Word of advice; when talking to people you barely know, do not approach them with the line “Want to see something good?” and then take them to see the prostitutes you happened upon earlier. It doesn’t always come off well. In this instance though, they were fairly keen. And that is the story of how I toured a group of strangers around the busiest red light district in Amsterdam and ended up with a KFC picnic in Dam Square at 2am. Good times.

The next day was my last in this intriguing little city. I got followed by a man who I swore at, I found that big “IAmsterdam” sign finally, it rained buckets and I ended up in the Banksy/Warhol exhibition at the Moco to escape said rain.

Yet again i found myself eating a lot to pass the time – not a bad plan – and I decided to just take pictures of everything, including a shameful selfie just to prove that I was actually there.

On my walk to the station I passed a couple more red light windows and decided that I had probably had my fill. I didn’t exactly get the classy Fault in Our Stars experience, but I think there was a distinct and sad lack of prostitutes in that book anyway. I win.

Leiden

Walking out of the station, and following a truly beautiful reunion with a friend who was interning there, the first thing I was struck by were the bikes. The sheer amount of bikes. Sure, I was nearly hit by a few in Amsterdam, but Leiden seemed like the bike breeding ground. In fact, my entire time in the town became a little bit defined by me awful relationship with bikes.

I was to stay in the most retro apartment block I think I have ever seen or ever will see. The lift had a manual door on it. That was terrifying enough for my liking but I did end up getting used to it I suppose.

Leiden was immediately rather beautiful and interesting. Just as beautiful and not much further from Schiphol Airport, Leiden was a perfect escape from the hectic streets of Amsterdam. If you search around you can find poetry painted onto the walls, a wonderful local market on Saturdays and numerous signature canals for those necessary canal pictures. Though hostels are somewhat non-existent in the city, AirBnB actually hosts numerous quaint apartments or private rooms that are affordable in the grand scheme of the country. It is definitely a viable alternative to Amsterdam or, like it was for me, a wonderful second stop on a tour of the country.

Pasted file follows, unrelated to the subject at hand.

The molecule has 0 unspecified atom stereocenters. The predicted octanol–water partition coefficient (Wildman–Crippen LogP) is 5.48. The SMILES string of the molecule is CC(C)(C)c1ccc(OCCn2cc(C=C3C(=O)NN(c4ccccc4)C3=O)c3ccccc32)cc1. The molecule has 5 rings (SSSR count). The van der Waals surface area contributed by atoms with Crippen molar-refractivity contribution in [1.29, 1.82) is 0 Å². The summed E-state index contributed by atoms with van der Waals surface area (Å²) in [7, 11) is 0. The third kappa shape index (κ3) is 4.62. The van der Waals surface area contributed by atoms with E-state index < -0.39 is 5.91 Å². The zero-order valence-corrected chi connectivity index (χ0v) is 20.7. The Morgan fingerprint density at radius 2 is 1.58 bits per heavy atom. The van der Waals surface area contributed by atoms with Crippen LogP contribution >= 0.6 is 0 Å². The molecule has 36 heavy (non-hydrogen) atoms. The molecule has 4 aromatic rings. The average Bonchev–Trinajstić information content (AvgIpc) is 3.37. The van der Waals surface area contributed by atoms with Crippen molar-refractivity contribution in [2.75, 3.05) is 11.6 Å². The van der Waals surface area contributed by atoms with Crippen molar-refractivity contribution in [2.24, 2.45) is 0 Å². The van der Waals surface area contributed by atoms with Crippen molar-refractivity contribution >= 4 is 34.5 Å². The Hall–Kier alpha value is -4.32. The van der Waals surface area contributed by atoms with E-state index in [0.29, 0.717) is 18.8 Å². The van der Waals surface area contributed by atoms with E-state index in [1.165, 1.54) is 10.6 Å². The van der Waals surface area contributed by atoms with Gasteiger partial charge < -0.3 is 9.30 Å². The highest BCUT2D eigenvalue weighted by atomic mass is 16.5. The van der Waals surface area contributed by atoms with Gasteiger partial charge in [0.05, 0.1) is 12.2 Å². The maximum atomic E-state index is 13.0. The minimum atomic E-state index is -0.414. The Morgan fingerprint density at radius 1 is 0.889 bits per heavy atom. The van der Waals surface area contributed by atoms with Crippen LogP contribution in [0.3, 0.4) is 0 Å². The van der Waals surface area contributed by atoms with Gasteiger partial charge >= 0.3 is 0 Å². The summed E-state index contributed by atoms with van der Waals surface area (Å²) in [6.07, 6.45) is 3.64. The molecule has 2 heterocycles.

That evening we ventured out to a jazz bar on our bikes and drank dark beers. Now that is not a sentence I expected to have to say until I was at least 35, but nevertheless. Leiden from that moment was an undoubtedly very beautiful city. Albeit a beautiful city with a fine glazing of bikes on every flat, railed surface.

I have never cycled after a drink but I would say that I’m a fairly adept cyclist. However I don’t think I’ve been near a bike properly in at least half a decade but probably longer. Therefore, the loud clunking sound coming from my tyre was something that I figured was best ignored rather than dealt with. When this noise became painfully audible to everyone else around though, I was forced to pull over.

My limited knowledge of bicycles allowed me to quickly guess that the valve on the tyre was broken. We weren’t going to be re-inflating it, certainly not after a drink. I ended up perched on the back of someone else’s bike, desperately clinging on. I only fell off once. It was quite the achievement.

Rotterdam

With only a few hours in Rotterdam, I really don’t think I got as much out of the city as I would have liked. It is far more modern than Amsterdam or Leiden, however that doesn’t make it any less visually impressive. There seems to be artwork on every street, the modern architecture is impressive, and the huge Market Hall is one of the best places I visited in the country.

The main attraction of the day for me was the slapdash picnic we put together for the park. After being accosted by a rather frightening duck and accidentally eating chicken, it all worked out quite well. Surrounded by friends, food and art was the only way I really could have imagined ending my trip.

The train back to the airport was a sombre one. I wasn’t ready to leave really and someday I will go back. Maybe next time I’ll pick up some tulip bulbs? I certainly would be qualified to give more Red Light District tours if nothing else.